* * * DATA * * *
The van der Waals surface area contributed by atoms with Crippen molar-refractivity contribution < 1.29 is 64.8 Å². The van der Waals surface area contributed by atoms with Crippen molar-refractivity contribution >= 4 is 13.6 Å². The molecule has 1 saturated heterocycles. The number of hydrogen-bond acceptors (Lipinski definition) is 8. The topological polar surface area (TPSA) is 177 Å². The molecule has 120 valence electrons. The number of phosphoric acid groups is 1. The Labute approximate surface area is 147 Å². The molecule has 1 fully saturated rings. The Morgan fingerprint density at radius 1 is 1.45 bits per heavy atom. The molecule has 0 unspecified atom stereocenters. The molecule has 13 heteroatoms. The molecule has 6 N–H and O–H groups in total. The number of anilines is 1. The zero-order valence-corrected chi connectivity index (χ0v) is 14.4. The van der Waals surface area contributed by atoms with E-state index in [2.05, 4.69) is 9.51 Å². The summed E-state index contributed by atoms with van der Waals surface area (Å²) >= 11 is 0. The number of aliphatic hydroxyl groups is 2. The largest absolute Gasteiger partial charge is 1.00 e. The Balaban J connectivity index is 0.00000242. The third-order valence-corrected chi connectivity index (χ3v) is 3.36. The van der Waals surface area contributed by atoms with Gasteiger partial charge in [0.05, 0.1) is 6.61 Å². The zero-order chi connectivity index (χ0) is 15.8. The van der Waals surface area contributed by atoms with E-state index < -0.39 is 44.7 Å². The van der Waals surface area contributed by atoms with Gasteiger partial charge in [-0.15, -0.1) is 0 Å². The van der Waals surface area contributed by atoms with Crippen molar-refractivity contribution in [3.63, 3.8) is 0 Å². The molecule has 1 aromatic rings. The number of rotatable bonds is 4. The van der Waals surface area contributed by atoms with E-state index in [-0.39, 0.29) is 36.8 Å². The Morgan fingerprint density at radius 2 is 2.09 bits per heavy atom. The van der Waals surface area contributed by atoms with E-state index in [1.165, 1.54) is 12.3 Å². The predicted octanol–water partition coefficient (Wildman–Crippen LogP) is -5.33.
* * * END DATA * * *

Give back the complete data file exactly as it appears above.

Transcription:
The van der Waals surface area contributed by atoms with Crippen molar-refractivity contribution < 1.29 is 64.8 Å². The van der Waals surface area contributed by atoms with Crippen molar-refractivity contribution >= 4 is 13.6 Å². The molecule has 1 saturated heterocycles. The number of hydrogen-bond acceptors (Lipinski definition) is 8. The topological polar surface area (TPSA) is 177 Å². The molecule has 120 valence electrons. The number of phosphoric acid groups is 1. The Labute approximate surface area is 147 Å². The molecule has 1 fully saturated rings. The Morgan fingerprint density at radius 1 is 1.45 bits per heavy atom. The molecule has 0 unspecified atom stereocenters. The molecule has 13 heteroatoms. The molecule has 6 N–H and O–H groups in total. The number of anilines is 1. The zero-order valence-corrected chi connectivity index (χ0v) is 14.4. The van der Waals surface area contributed by atoms with E-state index in [2.05, 4.69) is 9.51 Å². The summed E-state index contributed by atoms with van der Waals surface area (Å²) >= 11 is 0. The number of aliphatic hydroxyl groups is 2. The largest absolute Gasteiger partial charge is 1.00 e. The Balaban J connectivity index is 0.00000242. The third-order valence-corrected chi connectivity index (χ3v) is 3.36. The van der Waals surface area contributed by atoms with Gasteiger partial charge in [0.05, 0.1) is 6.61 Å². The zero-order chi connectivity index (χ0) is 15.8. The van der Waals surface area contributed by atoms with E-state index < -0.39 is 44.7 Å². The van der Waals surface area contributed by atoms with Gasteiger partial charge in [-0.15, -0.1) is 0 Å². The van der Waals surface area contributed by atoms with Crippen molar-refractivity contribution in [3.63, 3.8) is 0 Å². The molecule has 1 aromatic rings. The number of rotatable bonds is 4. The van der Waals surface area contributed by atoms with E-state index in [-0.39, 0.29) is 36.8 Å². The Morgan fingerprint density at radius 2 is 2.09 bits per heavy atom. The van der Waals surface area contributed by atoms with E-state index in [1.165, 1.54) is 12.3 Å². The predicted octanol–water partition coefficient (Wildman–Crippen LogP) is -5.33.